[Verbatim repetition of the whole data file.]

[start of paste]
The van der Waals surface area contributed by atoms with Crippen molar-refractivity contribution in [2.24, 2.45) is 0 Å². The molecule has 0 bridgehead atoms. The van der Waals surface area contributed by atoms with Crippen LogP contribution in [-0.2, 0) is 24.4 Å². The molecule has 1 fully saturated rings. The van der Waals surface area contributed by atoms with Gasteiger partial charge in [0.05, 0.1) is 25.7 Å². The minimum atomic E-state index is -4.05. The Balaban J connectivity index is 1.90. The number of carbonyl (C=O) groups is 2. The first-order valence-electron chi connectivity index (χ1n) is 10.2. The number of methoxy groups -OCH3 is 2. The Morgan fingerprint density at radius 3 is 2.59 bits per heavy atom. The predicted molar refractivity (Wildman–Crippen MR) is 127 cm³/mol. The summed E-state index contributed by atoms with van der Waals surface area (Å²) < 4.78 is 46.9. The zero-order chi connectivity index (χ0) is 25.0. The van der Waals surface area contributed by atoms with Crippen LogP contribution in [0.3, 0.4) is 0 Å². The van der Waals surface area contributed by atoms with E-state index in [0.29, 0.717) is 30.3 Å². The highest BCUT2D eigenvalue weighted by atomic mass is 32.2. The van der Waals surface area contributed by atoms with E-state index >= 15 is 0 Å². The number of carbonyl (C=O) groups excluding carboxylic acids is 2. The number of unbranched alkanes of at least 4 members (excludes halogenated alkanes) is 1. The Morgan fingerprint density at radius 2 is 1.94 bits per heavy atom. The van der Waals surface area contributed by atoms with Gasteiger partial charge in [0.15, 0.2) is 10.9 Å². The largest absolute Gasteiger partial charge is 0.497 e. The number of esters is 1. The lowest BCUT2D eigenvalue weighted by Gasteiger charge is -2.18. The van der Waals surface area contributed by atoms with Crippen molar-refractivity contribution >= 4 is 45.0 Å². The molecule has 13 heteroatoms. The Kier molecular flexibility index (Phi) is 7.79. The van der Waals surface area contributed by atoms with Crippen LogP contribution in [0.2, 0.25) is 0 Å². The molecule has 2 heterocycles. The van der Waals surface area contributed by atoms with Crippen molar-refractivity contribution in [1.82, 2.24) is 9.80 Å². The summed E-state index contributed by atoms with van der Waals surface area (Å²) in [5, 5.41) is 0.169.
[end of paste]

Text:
The van der Waals surface area contributed by atoms with Crippen molar-refractivity contribution in [2.24, 2.45) is 0 Å². The molecule has 0 bridgehead atoms. The van der Waals surface area contributed by atoms with Crippen LogP contribution in [-0.2, 0) is 24.4 Å². The molecule has 1 fully saturated rings. The van der Waals surface area contributed by atoms with Gasteiger partial charge in [0.05, 0.1) is 25.7 Å². The minimum atomic E-state index is -4.05. The Balaban J connectivity index is 1.90. The number of carbonyl (C=O) groups is 2. The first-order valence-electron chi connectivity index (χ1n) is 10.2. The number of methoxy groups -OCH3 is 2. The Morgan fingerprint density at radius 3 is 2.59 bits per heavy atom. The predicted molar refractivity (Wildman–Crippen MR) is 127 cm³/mol. The summed E-state index contributed by atoms with van der Waals surface area (Å²) < 4.78 is 46.9. The zero-order chi connectivity index (χ0) is 25.0. The van der Waals surface area contributed by atoms with Crippen LogP contribution in [0.3, 0.4) is 0 Å². The van der Waals surface area contributed by atoms with E-state index in [0.29, 0.717) is 30.3 Å². The highest BCUT2D eigenvalue weighted by atomic mass is 32.2. The van der Waals surface area contributed by atoms with E-state index >= 15 is 0 Å². The number of carbonyl (C=O) groups excluding carboxylic acids is 2. The number of unbranched alkanes of at least 4 members (excludes halogenated alkanes) is 1. The Morgan fingerprint density at radius 2 is 1.94 bits per heavy atom. The van der Waals surface area contributed by atoms with Gasteiger partial charge in [0.15, 0.2) is 10.9 Å². The largest absolute Gasteiger partial charge is 0.497 e. The number of esters is 1. The lowest BCUT2D eigenvalue weighted by Gasteiger charge is -2.18. The van der Waals surface area contributed by atoms with Crippen molar-refractivity contribution >= 4 is 45.0 Å². The molecule has 13 heteroatoms. The Kier molecular flexibility index (Phi) is 7.79. The van der Waals surface area contributed by atoms with Crippen LogP contribution in [0.2, 0.25) is 0 Å². The molecule has 2 heterocycles. The van der Waals surface area contributed by atoms with Crippen molar-refractivity contribution in [1.82, 2.24) is 9.80 Å². The summed E-state index contributed by atoms with van der Waals surface area (Å²) in [5, 5.41) is 0.169.